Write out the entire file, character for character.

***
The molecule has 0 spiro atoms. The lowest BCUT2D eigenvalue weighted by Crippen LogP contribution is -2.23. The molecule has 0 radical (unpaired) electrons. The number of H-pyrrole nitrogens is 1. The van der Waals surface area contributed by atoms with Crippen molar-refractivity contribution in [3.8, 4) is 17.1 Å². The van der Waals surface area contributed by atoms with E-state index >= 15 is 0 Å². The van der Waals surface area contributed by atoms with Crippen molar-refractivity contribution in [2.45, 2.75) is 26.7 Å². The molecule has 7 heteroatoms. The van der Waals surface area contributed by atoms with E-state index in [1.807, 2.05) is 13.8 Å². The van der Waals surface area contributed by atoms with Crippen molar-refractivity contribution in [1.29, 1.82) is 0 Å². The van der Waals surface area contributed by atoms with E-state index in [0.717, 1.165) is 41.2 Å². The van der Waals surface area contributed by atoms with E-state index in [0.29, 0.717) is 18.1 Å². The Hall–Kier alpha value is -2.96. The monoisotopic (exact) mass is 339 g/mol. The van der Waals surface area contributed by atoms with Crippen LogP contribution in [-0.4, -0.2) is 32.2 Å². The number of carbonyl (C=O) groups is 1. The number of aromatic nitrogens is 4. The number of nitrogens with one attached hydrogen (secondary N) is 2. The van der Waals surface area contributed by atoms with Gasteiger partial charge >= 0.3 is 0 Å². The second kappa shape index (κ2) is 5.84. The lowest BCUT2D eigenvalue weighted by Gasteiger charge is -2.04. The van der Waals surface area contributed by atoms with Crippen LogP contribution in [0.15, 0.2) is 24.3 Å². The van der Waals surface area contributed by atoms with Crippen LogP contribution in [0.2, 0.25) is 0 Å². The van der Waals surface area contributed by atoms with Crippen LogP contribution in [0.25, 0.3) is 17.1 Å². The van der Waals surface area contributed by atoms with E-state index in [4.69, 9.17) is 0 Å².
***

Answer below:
The molecule has 0 spiro atoms. The lowest BCUT2D eigenvalue weighted by Crippen LogP contribution is -2.23. The molecule has 0 radical (unpaired) electrons. The number of H-pyrrole nitrogens is 1. The van der Waals surface area contributed by atoms with Crippen molar-refractivity contribution in [3.8, 4) is 17.1 Å². The van der Waals surface area contributed by atoms with E-state index >= 15 is 0 Å². The van der Waals surface area contributed by atoms with Crippen molar-refractivity contribution in [2.45, 2.75) is 26.7 Å². The molecule has 7 heteroatoms. The van der Waals surface area contributed by atoms with E-state index in [1.807, 2.05) is 13.8 Å². The van der Waals surface area contributed by atoms with Crippen molar-refractivity contribution in [1.29, 1.82) is 0 Å². The van der Waals surface area contributed by atoms with E-state index in [0.717, 1.165) is 41.2 Å². The van der Waals surface area contributed by atoms with E-state index in [0.29, 0.717) is 18.1 Å². The Hall–Kier alpha value is -2.96. The monoisotopic (exact) mass is 339 g/mol. The van der Waals surface area contributed by atoms with Crippen LogP contribution in [-0.4, -0.2) is 32.2 Å². The number of carbonyl (C=O) groups is 1. The number of aromatic nitrogens is 4. The number of nitrogens with one attached hydrogen (secondary N) is 2. The van der Waals surface area contributed by atoms with Gasteiger partial charge >= 0.3 is 0 Å². The second kappa shape index (κ2) is 5.84. The lowest BCUT2D eigenvalue weighted by Gasteiger charge is -2.04. The van der Waals surface area contributed by atoms with Crippen LogP contribution in [0.15, 0.2) is 24.3 Å². The van der Waals surface area contributed by atoms with Crippen LogP contribution in [0.2, 0.25) is 0 Å². The van der Waals surface area contributed by atoms with Crippen LogP contribution in [0.25, 0.3) is 17.1 Å². The van der Waals surface area contributed by atoms with E-state index in [4.69, 9.17) is 0 Å².